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Topic # 225547 23-Nov-2017 17:15
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I have a MacBook Air purchased in 2014 that suddenly died. I took it back to the retailer for assessment and repair, and they passed it on to their authorised repairer for assessment. I just got an email advising that as it's nearly 3.5 years since purchase that they can't escalate to Apple for warranty cover. They say they can do an assessment for $90 for a quote on the cost to repair.

In my opinion, a MacBook should reasonably last longer than 3.5 years before spontaneously failing. The laptop is otherwise in pristine condition - no signs of an external damage, drops etc. I think it would be covered by CGA. Am I being reasonable, do you think? Would it be reasonable to reply and cite the CGA and claim that it should be repaired?

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  Reply # 1906572 23-Nov-2017 17:19
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You should check to see if the problem you are having is a fault other people have had. In some cases it maybe a known defect ?



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  Reply # 1906578 23-Nov-2017 17:21
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My first port of call was a repairer (in case it was a minor fault that could be easily fixed). The repairer said it was a main board failure, near the graphics chip. His estimate of the cost was between $300-1000.

Because it wasn't a minor fault, I decided to go back to the retailer for a CGA claim, and that's where I'm at. So it's not a simple or common problem.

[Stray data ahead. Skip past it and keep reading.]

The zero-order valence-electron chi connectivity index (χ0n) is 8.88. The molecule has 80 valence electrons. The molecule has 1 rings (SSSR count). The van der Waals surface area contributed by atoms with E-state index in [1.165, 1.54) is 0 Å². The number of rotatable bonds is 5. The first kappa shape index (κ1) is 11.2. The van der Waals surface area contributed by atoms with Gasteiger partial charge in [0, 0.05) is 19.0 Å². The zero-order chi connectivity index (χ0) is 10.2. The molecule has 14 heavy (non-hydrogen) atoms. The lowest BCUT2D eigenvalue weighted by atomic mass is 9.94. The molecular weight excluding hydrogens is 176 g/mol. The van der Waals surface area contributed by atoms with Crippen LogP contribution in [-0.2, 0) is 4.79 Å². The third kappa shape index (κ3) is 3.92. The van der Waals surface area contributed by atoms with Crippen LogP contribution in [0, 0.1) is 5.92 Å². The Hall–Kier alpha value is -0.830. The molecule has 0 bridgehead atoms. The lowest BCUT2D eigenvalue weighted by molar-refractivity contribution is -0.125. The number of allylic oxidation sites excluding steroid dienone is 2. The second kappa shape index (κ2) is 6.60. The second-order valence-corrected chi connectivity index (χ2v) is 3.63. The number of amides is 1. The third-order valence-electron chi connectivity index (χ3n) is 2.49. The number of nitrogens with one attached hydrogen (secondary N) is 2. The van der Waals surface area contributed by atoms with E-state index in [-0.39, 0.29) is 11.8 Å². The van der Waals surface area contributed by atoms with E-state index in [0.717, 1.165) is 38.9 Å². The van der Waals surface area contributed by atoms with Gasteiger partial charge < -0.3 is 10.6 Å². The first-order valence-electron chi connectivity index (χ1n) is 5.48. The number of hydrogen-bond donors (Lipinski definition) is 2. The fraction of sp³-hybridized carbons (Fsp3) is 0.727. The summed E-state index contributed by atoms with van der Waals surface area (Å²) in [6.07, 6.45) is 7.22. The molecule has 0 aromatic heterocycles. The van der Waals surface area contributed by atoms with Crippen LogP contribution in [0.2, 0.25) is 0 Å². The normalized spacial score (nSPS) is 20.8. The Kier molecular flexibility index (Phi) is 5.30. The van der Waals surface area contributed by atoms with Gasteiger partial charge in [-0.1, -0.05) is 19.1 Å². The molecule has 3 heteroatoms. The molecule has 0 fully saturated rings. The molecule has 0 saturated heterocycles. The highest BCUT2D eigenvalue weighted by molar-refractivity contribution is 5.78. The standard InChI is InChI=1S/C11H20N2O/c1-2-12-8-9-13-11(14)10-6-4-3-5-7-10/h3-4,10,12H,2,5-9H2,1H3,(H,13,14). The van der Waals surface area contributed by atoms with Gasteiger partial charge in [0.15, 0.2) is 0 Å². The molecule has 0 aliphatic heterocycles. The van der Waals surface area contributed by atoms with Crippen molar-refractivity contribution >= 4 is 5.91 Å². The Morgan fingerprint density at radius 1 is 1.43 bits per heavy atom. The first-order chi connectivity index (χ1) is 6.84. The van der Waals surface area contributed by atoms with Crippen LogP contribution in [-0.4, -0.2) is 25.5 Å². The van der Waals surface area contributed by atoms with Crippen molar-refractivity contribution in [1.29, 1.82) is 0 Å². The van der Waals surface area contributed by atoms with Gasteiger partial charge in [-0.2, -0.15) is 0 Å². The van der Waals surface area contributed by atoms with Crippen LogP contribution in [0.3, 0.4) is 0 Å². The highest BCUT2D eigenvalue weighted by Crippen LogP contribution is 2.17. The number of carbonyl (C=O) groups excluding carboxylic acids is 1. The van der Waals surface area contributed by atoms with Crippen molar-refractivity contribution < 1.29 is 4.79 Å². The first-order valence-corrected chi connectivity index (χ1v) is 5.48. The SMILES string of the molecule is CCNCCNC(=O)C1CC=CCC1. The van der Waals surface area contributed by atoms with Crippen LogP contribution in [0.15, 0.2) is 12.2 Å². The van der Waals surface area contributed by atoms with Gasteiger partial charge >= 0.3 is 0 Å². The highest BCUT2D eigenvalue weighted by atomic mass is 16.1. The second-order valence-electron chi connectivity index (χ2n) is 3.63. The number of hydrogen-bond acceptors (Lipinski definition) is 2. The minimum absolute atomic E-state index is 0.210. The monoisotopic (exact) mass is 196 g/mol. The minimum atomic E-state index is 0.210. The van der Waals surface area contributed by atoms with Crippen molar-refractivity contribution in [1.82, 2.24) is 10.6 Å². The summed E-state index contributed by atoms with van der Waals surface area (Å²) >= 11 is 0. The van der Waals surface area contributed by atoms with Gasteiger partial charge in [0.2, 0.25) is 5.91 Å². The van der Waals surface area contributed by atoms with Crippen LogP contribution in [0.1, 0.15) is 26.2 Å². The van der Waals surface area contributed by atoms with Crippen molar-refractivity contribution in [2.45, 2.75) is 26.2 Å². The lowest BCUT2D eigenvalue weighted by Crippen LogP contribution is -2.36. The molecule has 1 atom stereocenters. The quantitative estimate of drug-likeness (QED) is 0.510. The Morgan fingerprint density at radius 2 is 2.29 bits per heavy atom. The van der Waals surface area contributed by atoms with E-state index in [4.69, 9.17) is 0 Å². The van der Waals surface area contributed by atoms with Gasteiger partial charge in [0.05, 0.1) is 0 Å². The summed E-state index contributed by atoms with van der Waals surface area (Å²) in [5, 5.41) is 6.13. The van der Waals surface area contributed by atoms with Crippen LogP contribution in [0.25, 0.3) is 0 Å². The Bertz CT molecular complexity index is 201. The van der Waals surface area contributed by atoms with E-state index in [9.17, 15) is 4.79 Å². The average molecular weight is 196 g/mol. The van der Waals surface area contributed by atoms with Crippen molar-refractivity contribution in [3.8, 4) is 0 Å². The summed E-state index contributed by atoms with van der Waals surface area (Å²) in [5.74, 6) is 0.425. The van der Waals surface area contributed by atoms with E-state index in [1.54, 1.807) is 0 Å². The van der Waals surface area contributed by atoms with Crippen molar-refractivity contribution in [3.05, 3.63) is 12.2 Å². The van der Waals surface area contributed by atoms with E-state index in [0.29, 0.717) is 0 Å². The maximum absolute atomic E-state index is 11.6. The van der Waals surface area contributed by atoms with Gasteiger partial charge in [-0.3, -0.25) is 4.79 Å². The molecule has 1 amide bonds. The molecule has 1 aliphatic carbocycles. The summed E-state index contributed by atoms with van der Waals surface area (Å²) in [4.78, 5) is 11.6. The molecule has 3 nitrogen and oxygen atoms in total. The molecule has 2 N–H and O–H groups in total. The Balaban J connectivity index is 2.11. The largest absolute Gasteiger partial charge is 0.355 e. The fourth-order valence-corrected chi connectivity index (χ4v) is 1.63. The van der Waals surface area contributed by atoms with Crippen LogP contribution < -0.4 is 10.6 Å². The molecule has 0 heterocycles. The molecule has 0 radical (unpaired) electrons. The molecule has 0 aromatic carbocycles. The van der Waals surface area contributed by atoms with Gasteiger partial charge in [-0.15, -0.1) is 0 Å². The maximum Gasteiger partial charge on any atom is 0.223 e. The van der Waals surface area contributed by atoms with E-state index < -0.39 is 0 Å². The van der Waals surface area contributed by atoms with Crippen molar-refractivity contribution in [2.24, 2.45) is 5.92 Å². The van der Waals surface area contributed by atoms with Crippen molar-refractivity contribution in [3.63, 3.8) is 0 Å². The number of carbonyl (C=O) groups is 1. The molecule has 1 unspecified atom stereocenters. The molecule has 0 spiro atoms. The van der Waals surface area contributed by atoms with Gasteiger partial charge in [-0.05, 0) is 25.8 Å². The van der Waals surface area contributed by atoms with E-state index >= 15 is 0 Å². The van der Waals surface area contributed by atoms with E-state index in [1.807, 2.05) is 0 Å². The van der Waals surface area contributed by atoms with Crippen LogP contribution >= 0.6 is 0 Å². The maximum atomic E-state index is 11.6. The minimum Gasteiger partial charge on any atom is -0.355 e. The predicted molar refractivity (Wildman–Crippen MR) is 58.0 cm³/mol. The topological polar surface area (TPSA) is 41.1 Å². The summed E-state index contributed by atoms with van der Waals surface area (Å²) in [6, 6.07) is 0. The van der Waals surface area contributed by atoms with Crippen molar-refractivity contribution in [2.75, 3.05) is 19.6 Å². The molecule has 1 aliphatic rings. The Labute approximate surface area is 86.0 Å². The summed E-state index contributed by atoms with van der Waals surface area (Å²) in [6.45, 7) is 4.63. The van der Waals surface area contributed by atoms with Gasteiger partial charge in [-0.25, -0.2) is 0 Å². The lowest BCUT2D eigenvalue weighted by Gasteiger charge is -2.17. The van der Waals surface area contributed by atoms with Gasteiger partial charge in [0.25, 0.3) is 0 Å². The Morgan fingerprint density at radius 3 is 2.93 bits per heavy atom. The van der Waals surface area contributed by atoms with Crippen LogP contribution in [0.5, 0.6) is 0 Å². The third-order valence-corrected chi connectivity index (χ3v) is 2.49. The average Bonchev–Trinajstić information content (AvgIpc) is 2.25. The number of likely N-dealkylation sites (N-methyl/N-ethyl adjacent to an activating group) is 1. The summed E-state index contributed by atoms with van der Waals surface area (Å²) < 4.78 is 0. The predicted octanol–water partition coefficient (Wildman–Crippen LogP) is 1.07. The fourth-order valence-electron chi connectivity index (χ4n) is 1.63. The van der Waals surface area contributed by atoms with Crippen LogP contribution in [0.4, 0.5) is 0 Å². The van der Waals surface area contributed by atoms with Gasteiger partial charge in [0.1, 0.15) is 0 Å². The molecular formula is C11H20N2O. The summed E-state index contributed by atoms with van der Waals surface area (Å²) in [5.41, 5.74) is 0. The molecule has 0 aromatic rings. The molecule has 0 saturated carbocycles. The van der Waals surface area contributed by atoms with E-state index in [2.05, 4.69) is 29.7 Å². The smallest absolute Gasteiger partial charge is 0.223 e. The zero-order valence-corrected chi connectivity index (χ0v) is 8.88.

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  Reply # 1906692 23-Nov-2017 18:57
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3 years is a reasonable length of time for a laptop to last.


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  Reply # 1906694 23-Nov-2017 19:03
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Apple seems to base the "reasonable time" off the length of their extended warranty, hence 3 years for a computer and two years for a phone are what the seem to stop at. 






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  Reply # 1906700 23-Nov-2017 19:19
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I feel your pain, but I reckon you might be struggling now you have passed the three year mark. Good luck, though.


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  Reply # 1906702 23-Nov-2017 19:22
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Call Apple directly and ask to be given a case manager. I had discussions with a case manager a while back, and despite not guaranteeing anything, he indicated that there was a possibility of Apple coming to the party for a MacBook Pro that was around 4 years old. I didn't proceed in the end because there was external damage (dents etc) to the laptop which I figured would void any CGA claim.

throbb:

 

3 years is a reasonable length of time for a laptop to last.

 



For a cheap laptop I tend to agree, but I think a $1500+ MacBook Air should last longer.


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  Reply # 1906729 23-Nov-2017 20:07
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Sam91:

 

Call Apple directly and ask to be given a case manager. I had discussions with a case manager a while back, and despite not guaranteeing anything, he indicated that there was a possibility of Apple coming to the party for a MacBook Pro that was around 4 years old. I didn't proceed in the end because there was external damage (dents etc) to the laptop which I figured would void any CGA claim.

throbb:

 

3 years is a reasonable length of time for a laptop to last.

 



For a cheap laptop I tend to agree, but I think a $1500+ MacBook Air should last longer.

 

 

Id argue in most cases with technology price is based on specs, features and brand name, not life expectancy of the product.


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  Reply # 1906730 23-Nov-2017 20:09
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3.5 years is pushing it for a laptop.

 

Consumer says economic life 3-7 years, life expectancy 5 years. They don't say laptop, which is moved around and so 3.5 years isn't so bad.